Turkey has over 70 tons more gold than Taiwan with 495.6 tons. The country is thought to see gold as the best way to stabilize its fragile banking system. Turkey is also pushing to exploit its own gold resources. Gold is thought to have been discovered in Turkey as early as 9000 BC, but it is only quite recently that it has become of international commercial interest.

It’s not a country but the European Central Bank (ECB) is the central bank of all the European Union countries that have adopted the euro as their currency. It holds 504.8 tons of gold in their name, largely as a result of transfers made to the bank by Euro member national central banks at the launch of the euro. This gold is said to be stored across five locations around the world.

Indian households are known to hold more gold than most other nations, largely in the form of jewelry, and the country itself also places a high value on gold storage. India holds 50 tons more gold than the European Central Bank, with 557.8 tons. Although India does have a small gold mining industry it can’t support the national demand and most of its yellow metal is bought in from abroad.

The Netherlands takes the number 10 spot on the World Official Gold Holding Chart with 612.5 tons of gold in its stocks. Plans are currently being put in place to move its gold bullion from its current vaults in central Amsterdam to a new purpose-built facility near Zeist. Some Dutch gold is also said to be held at the Bank of England, the Bank of Canada and the Federal Reserve Bank in America.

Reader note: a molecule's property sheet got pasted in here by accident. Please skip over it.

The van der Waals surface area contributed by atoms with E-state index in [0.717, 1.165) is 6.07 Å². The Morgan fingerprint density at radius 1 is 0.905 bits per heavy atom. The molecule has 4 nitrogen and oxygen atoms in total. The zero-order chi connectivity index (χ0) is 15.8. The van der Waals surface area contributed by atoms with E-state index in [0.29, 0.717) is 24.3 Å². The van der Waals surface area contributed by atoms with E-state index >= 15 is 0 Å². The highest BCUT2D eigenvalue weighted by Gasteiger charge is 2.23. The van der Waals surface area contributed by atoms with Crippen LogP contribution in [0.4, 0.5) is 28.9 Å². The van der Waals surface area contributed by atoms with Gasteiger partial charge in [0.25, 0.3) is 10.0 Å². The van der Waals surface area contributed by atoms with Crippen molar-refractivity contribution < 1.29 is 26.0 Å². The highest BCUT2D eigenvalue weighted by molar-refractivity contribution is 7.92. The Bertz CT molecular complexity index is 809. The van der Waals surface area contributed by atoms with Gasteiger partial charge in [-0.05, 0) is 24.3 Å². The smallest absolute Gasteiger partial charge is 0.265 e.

Japan holds 765.2 tons of gold in stock, more than 150 tons more than the Netherlands. It also has its own veins of gold running through its land, which have been mined on a small scale for centuries. Recent exploratory gold searches have proved positive and Japan is now looking to exploit those reserves further.

The gold stocks move into four figures now with Switzerland holding 1,040 tons. The majority of this gold is held on home soil, but some of it is stored at the Bank of England and Bank of Canada. In 2014 there was a referendum to decide whether all the gold should be stored in Switzerland, whether the Swiss National Bank (SNB) should have the right to sell its gold reserves and whether the SNB should hold at least 20% of its assets in gold. The status quo prevailed